An invisible crisis
We are suffering from a growing public goods deficit
Washington’s obsessive focus on the fiscal deficit has led to a 2014 budget, signed by President Obama, that reduces discretionary government spending below levels of the George W. Bush years. Ironically, the success of the fiscal deficit hawks has increased an ominous hidden deficit more consequential than the fiscal deficit, that of public goods.
“The history of civilization,” wrote Martin Wolf of the Financial Times in 2012, “is a history of public goods.” Public goods are what governments produce on behalf of their citizens: clean air and water, safe food and drugs, libraries and parks, highways and bridges, and scores of other services that citizens rely on every day.
Public goods are funded collectively by citizens through their taxes. The government produces them because the market does not or because a society decides that all citizens should have access because the societal benefits are so important.
We are now suffering a mushrooming “public goods deficit,” foretold as early as the mid-1950s by Harvard economist John Kenneth Galbraith, who warned about our backwards budgetary priorities leading to a disgraceful combination of “private opulence and public squalor.” Since Galbraith’s time, we have been disinvesting in our public goods — infrastructure, social welfare, public safety, and public education — at an astonishing clip, reflecting Washington’s brand of anti-deficit passions.
The result is that we are losing public goods that are vital to national and personal well-being. The public goods deficit remains largely hidden, an invisible crisis without a name. But how can such a catastrophic hidden deficit remain hidden? There are three explanations.
One is the paradox of public goods — their essential invisibility when they do what they are supposed to do. Public goods are created to meet the unmet needs of a society or to solve complex social or economic problems. But when the need is met or the problem solved, the public forgets that: a) there was a need or problem in the first place; b) the problem has been remedied or the need met; c) it was their government that made this happen; and d) it is their government that continues to maintain those solutions. Thus, success equals invisibility.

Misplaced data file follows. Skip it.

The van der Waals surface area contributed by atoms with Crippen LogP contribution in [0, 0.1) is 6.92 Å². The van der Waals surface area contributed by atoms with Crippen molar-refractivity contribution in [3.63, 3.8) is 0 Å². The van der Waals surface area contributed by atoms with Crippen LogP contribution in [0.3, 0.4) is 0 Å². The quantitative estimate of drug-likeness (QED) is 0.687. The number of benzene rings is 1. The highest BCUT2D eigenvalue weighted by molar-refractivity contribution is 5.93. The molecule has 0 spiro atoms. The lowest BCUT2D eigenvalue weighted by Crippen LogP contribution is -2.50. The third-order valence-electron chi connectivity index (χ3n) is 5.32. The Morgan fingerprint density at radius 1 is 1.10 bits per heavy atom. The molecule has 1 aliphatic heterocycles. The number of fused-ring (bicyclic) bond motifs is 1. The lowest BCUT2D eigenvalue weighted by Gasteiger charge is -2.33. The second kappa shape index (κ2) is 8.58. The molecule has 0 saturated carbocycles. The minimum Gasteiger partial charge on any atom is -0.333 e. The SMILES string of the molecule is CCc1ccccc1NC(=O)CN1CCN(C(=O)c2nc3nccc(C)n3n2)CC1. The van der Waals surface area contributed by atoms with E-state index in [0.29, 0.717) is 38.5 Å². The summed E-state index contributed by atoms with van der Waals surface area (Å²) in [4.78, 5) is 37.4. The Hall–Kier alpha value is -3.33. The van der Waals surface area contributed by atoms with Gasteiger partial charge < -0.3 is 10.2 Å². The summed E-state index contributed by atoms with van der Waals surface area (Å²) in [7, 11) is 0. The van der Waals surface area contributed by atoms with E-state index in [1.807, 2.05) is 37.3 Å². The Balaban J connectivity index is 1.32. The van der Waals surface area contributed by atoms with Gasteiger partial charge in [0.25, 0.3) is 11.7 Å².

Second, the hidden deficit remains hidden by design, a deliberate strategy developed by conservative elites with enormous power over the public discourse. Cornell political scientist Suzanne Mettler has argued that influential, monied groups do not want people to know how much they are getting from government. If people recognized how many personal and social benefits come from government spending, it would threaten the conservative anti-government position, a stance long at the center of right-wing ideology. In 2008, Mettler showed that of all who deny ever receiving benefits from US government programs, over 90 percent had participated in at least one such program. As Mettler writes, the state’s role — and thus the existence of public goods — has been intentionally submerged and shrouded, “making it largely invisible to ordinary citizens.”
A third reason is that we lack the language to discuss the hidden deficit. You cannot see what you lack the words to describe. Neo-classical economists and conservative corporate interests have taught that only private businesses can produce lasting and true wealth, and that government is inherently unproductive since it displaces private enterprise and is only useful as a temporary corrective to transitory “market failures.” Such ruling orthodoxy undermines the very possibility of a “public good” produced by government, and helps explain why people heavily reliant on public goods claim they get no government benefits.
The solution, then, is, first, to introduce the language that allows people to recognize the existence of public goods and of the public goods deficit. As Betty Friedan showed in her path-breaking 1950s discussion of women’s plight as “the problem that has no name,” women needed words to name their predicament before they could understand it and act to fix it. Intellectuals, including economists, journalists, and political leaders, must all help advance the new language and ideas to name and make visible the hidden public goods deficit.
Second, those most hurt by the hidden deficit must mobilize to fix it. This is a daunting political challenge, but since those harmed include most of those on the wrong side of the inequality divide, there is a constituency ready to listen, learn, and act. Moreover, the stakes are extremely high for everyone, as failure to address the public goods deficit guarantees the creeping deterioration of the quality of our lives and the decay of society itself.
Charles Derber, professor of sociology at Boston College, has written 17 books, most recently “Capitalism: An Invitation to Political Economy.’’ June Sekera, former vice president of the Commonwealth Corporation, is heading the Public Goods Initiative.